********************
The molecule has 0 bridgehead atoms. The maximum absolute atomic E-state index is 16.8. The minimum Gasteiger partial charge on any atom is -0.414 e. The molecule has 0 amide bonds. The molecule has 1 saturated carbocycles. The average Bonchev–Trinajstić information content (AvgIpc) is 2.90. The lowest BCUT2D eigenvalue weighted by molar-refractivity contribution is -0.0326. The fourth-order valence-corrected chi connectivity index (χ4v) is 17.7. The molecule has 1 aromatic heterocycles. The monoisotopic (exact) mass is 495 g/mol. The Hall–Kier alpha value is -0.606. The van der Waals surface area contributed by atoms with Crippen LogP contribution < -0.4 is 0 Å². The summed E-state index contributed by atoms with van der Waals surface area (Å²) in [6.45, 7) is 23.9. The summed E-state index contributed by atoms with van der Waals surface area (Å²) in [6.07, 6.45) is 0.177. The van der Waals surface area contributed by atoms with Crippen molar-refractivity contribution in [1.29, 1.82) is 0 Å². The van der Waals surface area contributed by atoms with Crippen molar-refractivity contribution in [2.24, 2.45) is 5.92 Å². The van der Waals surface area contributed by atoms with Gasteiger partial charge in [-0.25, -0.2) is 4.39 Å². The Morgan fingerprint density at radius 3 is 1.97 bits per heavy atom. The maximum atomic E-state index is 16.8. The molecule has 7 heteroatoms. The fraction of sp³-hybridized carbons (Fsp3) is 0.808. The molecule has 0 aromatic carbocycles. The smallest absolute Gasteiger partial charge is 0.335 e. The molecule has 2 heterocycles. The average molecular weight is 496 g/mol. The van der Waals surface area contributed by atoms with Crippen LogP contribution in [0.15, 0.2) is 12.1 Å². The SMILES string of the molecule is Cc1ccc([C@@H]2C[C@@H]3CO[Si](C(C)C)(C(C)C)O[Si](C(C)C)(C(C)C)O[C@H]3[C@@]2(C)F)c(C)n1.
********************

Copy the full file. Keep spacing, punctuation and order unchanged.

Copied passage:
The molecule has 0 bridgehead atoms. The maximum absolute atomic E-state index is 16.8. The minimum Gasteiger partial charge on any atom is -0.414 e. The molecule has 0 amide bonds. The molecule has 1 saturated carbocycles. The average Bonchev–Trinajstić information content (AvgIpc) is 2.90. The lowest BCUT2D eigenvalue weighted by molar-refractivity contribution is -0.0326. The fourth-order valence-corrected chi connectivity index (χ4v) is 17.7. The molecule has 1 aromatic heterocycles. The monoisotopic (exact) mass is 495 g/mol. The Hall–Kier alpha value is -0.606. The van der Waals surface area contributed by atoms with Crippen LogP contribution < -0.4 is 0 Å². The summed E-state index contributed by atoms with van der Waals surface area (Å²) in [6.45, 7) is 23.9. The summed E-state index contributed by atoms with van der Waals surface area (Å²) in [6.07, 6.45) is 0.177. The van der Waals surface area contributed by atoms with Crippen molar-refractivity contribution in [1.29, 1.82) is 0 Å². The van der Waals surface area contributed by atoms with Crippen molar-refractivity contribution in [2.24, 2.45) is 5.92 Å². The van der Waals surface area contributed by atoms with Gasteiger partial charge in [-0.25, -0.2) is 4.39 Å². The Morgan fingerprint density at radius 3 is 1.97 bits per heavy atom. The maximum atomic E-state index is 16.8. The molecule has 7 heteroatoms. The fraction of sp³-hybridized carbons (Fsp3) is 0.808. The molecule has 0 aromatic carbocycles. The smallest absolute Gasteiger partial charge is 0.335 e. The molecule has 2 heterocycles. The average molecular weight is 496 g/mol. The van der Waals surface area contributed by atoms with Crippen LogP contribution in [0.15, 0.2) is 12.1 Å². The SMILES string of the molecule is Cc1ccc([C@@H]2C[C@@H]3CO[Si](C(C)C)(C(C)C)O[Si](C(C)C)(C(C)C)O[C@H]3[C@@]2(C)F)c(C)n1.